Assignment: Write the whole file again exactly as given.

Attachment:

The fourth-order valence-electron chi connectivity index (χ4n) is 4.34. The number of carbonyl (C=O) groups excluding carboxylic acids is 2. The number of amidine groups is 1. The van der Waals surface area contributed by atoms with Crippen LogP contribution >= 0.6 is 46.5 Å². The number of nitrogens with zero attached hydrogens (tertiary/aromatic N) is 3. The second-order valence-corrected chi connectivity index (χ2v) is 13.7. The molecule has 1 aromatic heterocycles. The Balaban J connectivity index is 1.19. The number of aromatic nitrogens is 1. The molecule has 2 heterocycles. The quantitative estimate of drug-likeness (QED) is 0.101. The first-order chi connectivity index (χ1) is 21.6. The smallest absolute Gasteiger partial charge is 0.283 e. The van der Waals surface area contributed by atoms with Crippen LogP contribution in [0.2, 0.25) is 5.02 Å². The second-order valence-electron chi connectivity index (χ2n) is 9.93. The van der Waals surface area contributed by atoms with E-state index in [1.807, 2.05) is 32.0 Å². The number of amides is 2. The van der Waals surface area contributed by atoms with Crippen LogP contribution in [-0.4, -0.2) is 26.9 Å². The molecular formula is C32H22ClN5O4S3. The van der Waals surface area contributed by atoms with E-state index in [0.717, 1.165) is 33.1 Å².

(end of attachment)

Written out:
The fourth-order valence-electron chi connectivity index (χ4n) is 4.34. The number of carbonyl (C=O) groups excluding carboxylic acids is 2. The number of amidine groups is 1. The van der Waals surface area contributed by atoms with Crippen LogP contribution >= 0.6 is 46.5 Å². The number of nitrogens with zero attached hydrogens (tertiary/aromatic N) is 3. The second-order valence-corrected chi connectivity index (χ2v) is 13.7. The molecule has 1 aromatic heterocycles. The Balaban J connectivity index is 1.19. The number of aromatic nitrogens is 1. The molecule has 2 heterocycles. The quantitative estimate of drug-likeness (QED) is 0.101. The first-order chi connectivity index (χ1) is 21.6. The smallest absolute Gasteiger partial charge is 0.283 e. The van der Waals surface area contributed by atoms with Crippen LogP contribution in [0.2, 0.25) is 5.02 Å². The second-order valence-electron chi connectivity index (χ2n) is 9.93. The van der Waals surface area contributed by atoms with E-state index in [1.807, 2.05) is 32.0 Å². The number of amides is 2. The van der Waals surface area contributed by atoms with Crippen LogP contribution in [-0.4, -0.2) is 26.9 Å². The molecular formula is C32H22ClN5O4S3. The van der Waals surface area contributed by atoms with E-state index in [0.717, 1.165) is 33.1 Å².